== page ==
The Evolve Politics article from which the above is quoted (no doubt Evolve is now on the Board of Deputies’ sh*t-list and will soon be facing anti-Semitism accusations of its own, if it hasn’t already) goes on to point out that “many Twitter users were quick to defend Ahmed’s stances, with one telling Gordon “You do the campaign against bigotry no favours labelling someone anti-semitic simply for supporting Jeremy Corbyn.“, whilst another said “Your hollow cries of antisemitism belittle those who have actually suffered and died at the hands of antisemites. Shame on you Chaim.“”

And public opinion seems to be with the victims, not the blamers, for a change:

At a time when Jewish people have been celebrating Passover, and freedom from oppression, it would be a welcome move for the Board of Deputies to admit it was wrong to side with Israel on this matter.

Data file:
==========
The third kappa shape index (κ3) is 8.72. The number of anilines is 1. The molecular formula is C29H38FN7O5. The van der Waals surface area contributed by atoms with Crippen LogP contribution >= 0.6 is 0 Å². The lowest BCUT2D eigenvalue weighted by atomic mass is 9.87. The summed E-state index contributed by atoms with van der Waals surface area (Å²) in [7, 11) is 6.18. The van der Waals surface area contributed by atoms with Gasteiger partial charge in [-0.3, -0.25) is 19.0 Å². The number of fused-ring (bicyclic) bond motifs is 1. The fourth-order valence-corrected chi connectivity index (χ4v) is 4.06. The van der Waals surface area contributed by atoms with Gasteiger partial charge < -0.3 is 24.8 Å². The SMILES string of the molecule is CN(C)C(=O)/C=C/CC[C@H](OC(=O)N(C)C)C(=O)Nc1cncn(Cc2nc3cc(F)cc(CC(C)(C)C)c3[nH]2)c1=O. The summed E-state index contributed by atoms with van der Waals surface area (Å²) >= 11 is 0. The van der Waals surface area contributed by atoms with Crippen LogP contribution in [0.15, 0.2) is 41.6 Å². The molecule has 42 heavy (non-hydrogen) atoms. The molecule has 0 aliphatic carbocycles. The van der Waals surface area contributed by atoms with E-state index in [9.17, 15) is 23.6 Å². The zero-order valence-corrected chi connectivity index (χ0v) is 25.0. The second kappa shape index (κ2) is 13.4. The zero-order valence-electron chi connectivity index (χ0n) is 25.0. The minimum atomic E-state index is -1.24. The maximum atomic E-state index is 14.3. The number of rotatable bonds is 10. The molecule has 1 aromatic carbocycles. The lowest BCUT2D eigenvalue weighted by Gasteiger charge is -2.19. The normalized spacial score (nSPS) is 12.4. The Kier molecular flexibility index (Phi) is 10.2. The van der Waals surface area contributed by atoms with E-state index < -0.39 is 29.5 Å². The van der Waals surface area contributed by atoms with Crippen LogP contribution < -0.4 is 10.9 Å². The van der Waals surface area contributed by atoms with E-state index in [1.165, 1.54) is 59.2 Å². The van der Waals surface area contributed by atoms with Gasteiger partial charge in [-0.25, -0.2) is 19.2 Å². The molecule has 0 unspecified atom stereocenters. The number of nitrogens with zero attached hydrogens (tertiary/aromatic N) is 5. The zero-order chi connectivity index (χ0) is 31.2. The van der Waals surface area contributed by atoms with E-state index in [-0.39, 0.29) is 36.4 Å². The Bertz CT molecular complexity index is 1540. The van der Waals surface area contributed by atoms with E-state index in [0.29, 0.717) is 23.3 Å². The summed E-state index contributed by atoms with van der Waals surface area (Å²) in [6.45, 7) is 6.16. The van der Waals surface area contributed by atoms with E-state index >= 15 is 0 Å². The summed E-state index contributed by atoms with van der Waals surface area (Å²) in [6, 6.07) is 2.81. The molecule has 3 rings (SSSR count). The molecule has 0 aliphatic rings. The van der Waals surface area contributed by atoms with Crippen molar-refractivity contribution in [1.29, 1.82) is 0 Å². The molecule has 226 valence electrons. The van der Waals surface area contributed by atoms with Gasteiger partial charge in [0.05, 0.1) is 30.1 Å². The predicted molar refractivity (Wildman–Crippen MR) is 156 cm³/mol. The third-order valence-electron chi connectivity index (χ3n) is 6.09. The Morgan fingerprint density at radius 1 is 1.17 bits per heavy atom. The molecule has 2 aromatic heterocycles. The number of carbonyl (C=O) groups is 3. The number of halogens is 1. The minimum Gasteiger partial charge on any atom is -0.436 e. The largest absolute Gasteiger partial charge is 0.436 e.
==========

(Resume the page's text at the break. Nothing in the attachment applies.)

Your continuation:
In fairness the organisation did support British Muslims when Leave.EU attacked them with a racist tweet last week…

… so there is hope.

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9 thoughts on “Palestinians shot in Israeli atrocity. British organisation – claiming to represent Jews – victim-blames

  1. Giri Arulampalam

    Well, it is high time moderate Palestinians and Israelis sit around the table and settle their differences.

    1. Mike Sivier Post author

      Unfortunately, as we can tell from the Labour Party here in the UK, “moderate” now means “hard-right lunatic” so they’d probably decide that shooting each other was the best way.

  2. mhartwig2015

    Really, it’s time to stop defending that mural. It exploits the notion of a Jewish/banker conspiracy, hooked noses and all, and there’s a placard calling for the ‘New World Order’. It gave offense to local Jewish and other residents. Owen Jones is right. We on the left need educating (no, not ‘re-educating’).